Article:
propagator on the fundamental equation for the dynamics, Eq. (9.32), we get accord-

ing to Eq. (9.5) the functional di¬erential equation

N ’1

δ N ’1

1 δZ[J] 1 1

(G’1 )12 = g12...N + J1 Z[J]

(N ’ 1)! δJN · · · δJ3 δJ2

0

i δJ2 i

N

(10.34)

where we consider a theory with an arbitrary number of vertices.8

We introduce the Fourier functional integral representation of the generating func-

tional

Dφ Z[φ] eiφ J ,

Z[J] = (10.35)

where for the dummy functional integration variable we use the notation φ to distin-

guish it from the average ¬eld considered in the previous chapter for which we used

the notation •.

7 This is the trick behind the use of supersymmetry methods to avoid the denominator problem

in the study of quenched disorder [51]. However, the supersymmetry trick has the disadvantage of

not being able to cope with the case of interactions. Anyway, we have confessed our preference to

avoid the denominator problem by using the real-time technique.

8 In Eq. (10.34) we performed the shift δ/δJ ’ δ/iδJ for proper quantum ¬eld theory notation

as dictated by the functional Fourier transform. Details of the transition between Euclidean and

Minkowski (contour-time) ¬eld theories are stated in the next section.

10.2. Generators as functional integrals 321

The functional Fourier transformation turns the fundamental dynamic equation

into the form9

δZ[φ] 1

’(G’1 )12 φ2 +

’i g12...N φ2 · · · φN

= Z[φ] . (10.36)

(N ’ 1)!

0

δφ1

N

The term on the left originates from the term J1 Z[J], and results from a functional

partial integration.

We refer to φ also as the ¬eld, and it starts out as just a dummy functional

integration variable as introduced in Eq. (10.35), but immediately got a life to itself,

Eq. (10.36), through the dynamics of the theory.

We then introduce the action (this at a proper place, but recall also Section 9.7)

1 1

S[φ] ≡ ’ φ1 (G’1 )12 φ2 + g12...N φ1 φ2 · · · φN (10.37)

0

2 N!

N

for a theory with vertices of arbitrary high connectivity. The compact matrix notation

covers the action being an integral with respect to space-time (or for non-equilibrium

situations contour time) and a summation with respect to internal degrees of freedom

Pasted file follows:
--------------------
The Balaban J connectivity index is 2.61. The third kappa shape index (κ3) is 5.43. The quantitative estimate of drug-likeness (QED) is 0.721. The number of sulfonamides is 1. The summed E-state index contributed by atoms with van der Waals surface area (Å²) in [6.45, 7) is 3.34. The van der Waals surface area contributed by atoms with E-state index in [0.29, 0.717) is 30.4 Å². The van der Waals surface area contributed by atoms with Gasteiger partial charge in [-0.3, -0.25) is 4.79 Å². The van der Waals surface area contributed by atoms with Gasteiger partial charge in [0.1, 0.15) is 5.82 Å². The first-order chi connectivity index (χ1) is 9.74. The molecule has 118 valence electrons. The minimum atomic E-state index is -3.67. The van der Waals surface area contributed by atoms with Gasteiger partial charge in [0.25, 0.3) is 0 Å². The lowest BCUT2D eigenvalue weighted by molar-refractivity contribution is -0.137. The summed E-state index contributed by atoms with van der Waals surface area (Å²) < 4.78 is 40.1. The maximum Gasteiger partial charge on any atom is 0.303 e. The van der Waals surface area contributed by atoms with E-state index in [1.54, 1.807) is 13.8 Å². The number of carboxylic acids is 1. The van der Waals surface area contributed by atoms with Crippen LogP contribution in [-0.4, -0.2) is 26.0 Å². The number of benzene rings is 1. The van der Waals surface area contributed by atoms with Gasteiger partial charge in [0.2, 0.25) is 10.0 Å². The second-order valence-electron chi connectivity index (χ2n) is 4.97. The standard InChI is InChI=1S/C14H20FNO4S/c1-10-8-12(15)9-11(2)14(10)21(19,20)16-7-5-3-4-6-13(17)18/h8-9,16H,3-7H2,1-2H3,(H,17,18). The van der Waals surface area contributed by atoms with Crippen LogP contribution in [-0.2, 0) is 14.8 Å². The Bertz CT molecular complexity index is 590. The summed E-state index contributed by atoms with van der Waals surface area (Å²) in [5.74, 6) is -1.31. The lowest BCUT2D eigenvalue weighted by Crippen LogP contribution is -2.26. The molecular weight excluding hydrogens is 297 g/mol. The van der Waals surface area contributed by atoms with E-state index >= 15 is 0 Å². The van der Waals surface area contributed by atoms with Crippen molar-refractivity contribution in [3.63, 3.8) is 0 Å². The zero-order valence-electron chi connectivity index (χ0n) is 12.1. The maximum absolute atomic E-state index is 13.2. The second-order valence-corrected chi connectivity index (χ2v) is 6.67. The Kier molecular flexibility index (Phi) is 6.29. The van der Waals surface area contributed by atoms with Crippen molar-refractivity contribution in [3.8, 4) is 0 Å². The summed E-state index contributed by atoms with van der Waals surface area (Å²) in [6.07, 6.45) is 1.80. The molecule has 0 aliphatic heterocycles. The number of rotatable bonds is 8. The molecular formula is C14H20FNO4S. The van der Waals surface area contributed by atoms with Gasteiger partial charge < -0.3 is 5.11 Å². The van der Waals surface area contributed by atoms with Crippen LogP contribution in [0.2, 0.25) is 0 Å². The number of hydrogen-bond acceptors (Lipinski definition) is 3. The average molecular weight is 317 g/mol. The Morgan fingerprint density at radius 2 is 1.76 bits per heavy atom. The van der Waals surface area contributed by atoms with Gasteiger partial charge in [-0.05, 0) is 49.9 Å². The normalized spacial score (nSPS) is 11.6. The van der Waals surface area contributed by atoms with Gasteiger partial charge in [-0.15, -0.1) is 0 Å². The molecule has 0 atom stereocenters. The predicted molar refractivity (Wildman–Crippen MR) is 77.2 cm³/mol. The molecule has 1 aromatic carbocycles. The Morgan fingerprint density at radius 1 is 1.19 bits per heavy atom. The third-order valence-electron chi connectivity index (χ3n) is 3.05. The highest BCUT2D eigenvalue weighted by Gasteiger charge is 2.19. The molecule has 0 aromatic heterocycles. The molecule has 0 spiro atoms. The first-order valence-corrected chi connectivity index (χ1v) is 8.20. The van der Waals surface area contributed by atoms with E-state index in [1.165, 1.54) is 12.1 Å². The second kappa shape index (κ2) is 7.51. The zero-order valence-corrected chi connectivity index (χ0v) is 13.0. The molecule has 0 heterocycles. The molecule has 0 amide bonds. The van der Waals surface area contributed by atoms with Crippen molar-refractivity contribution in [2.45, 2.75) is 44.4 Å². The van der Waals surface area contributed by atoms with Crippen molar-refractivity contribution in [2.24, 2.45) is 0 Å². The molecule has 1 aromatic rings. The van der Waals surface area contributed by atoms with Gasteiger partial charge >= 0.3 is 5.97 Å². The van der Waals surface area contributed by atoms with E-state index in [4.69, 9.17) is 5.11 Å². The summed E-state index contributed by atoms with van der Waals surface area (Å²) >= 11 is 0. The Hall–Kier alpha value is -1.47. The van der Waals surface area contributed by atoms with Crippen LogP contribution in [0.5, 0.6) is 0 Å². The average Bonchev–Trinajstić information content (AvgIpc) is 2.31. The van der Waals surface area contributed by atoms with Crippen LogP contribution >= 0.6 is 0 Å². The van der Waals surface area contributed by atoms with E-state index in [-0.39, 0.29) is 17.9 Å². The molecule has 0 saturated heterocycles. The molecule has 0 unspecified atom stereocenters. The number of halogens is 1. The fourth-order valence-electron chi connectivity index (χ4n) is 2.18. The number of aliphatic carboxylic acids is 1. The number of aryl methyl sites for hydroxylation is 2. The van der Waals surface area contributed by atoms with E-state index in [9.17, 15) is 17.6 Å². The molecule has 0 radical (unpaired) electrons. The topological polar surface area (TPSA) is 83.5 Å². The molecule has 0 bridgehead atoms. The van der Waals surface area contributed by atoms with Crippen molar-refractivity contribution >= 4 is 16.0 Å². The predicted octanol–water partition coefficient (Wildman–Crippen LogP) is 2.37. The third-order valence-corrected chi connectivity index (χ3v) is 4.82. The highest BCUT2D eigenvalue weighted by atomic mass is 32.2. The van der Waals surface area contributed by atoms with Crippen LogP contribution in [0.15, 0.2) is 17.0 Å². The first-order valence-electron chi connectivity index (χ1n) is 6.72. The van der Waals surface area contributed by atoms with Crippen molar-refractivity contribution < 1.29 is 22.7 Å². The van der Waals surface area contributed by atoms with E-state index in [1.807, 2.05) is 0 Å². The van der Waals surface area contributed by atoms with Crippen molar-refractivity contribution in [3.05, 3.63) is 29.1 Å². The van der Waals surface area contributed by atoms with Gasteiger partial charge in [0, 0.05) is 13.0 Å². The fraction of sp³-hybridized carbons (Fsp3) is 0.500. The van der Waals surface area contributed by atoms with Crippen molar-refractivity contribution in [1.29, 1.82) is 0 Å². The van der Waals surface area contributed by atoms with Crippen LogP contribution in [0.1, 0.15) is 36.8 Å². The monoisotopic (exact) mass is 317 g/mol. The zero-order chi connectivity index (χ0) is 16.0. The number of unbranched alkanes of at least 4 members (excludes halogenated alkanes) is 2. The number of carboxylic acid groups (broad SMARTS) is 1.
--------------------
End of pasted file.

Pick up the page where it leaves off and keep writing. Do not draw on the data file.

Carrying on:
(and with respect to the real-time dynamical or Schwinger“Keldysh indices if traded

for the contour time). We can therefore introduce the Lagrange density

d1 L(φ, φ ) .

S[φ] = (10.38)

We note that the e¬ective action, Eq. (9.80), has the same functional form as the

action except that one-particle irreducible vertex functions appear instead of the bare

vertices and in the e¬ective action appears the average ¬eld.

Since the bare propagator is chosen symmetric in all its variables, i.e. in particular

with respect to the dynamical indices as we are treating non-equilibrium states, so

is its inverse, and Eq. (10.36) can be written on the form

δZ[φ] δS[φ]

=i Z[φ] (10.39)

δφ1 δφ1

and immediately solved (up to an overall constant which can be ¬xed by comparing

with the free theory) as

Z[φ] = eiS[φ] , (10.40)

and we have the path integral representation of the generating functional (up to a

source independent normalization factor)10

Dφ eiS[φ]+iφ J .

Z[J] = (10.41)

9 We e¬ortlessly interchange functional integration and di¬erentiation, amounting here to func-

tional integration being a linear operation.

10 A virtue of the path integral formulation is the ease with which symmetries of the action leads

to important relations between Green™s functions as discussed in Appendix B.

322 10. E¬ective action

We note that in the path integral formulation of a quantum ¬eld theory, the

fundamental dynamic equation, Eq. (10.34), can be stated in terms of the basic

theorem of integration, the integral of a derivative vanishes

δ iS[φ]+iφ J

Dφ

0= e . (10.42)

δφ

In the treatment of non-equilibrium states in the real-time technique, a symmetric

representation of the bare propagator should thus be used, say

GA

0 0

G0 = , (10.43)

GR GK

0 0

in order for the path integral to be well-de¬ned. Since our interest is the real-

time treatment of non-equilibrium situations, the closed time path guarantees the

normalization condition of the generator, Z[J] = 1, provided that the sources on the

two parts of the closed time path are taken as identical.

The action is speci¬ed solely in terms of the (inverse) bare propagators and the

bare vertices and captures, according to Eq. (10.37), all the information of the theory,

just like the diagrammatics and the generating functional technique, but now in a

di¬erent way through Eq. (10.41). For a scalar boson ¬eld theory we thus have a

new formulation not in terms of the quantum ¬eld, an operator, but in terms of a

scalar ¬eld φ, a real function of space-time. The price paid for having this simpler

object appear as the basic quantity is that to calculate the amplitudes of the theory

we must perform a functional integral. In this formalism, the superposition principle

manifests itself most explicitly as a summation over all intermediate alternative ¬eld

con¬gurations. For the case of fermions, the role of the real ¬eld is taken over by

conjugate pairs of Grassmann ¬elds in order to respect the anti-symmetric property

of amplitudes for fermions.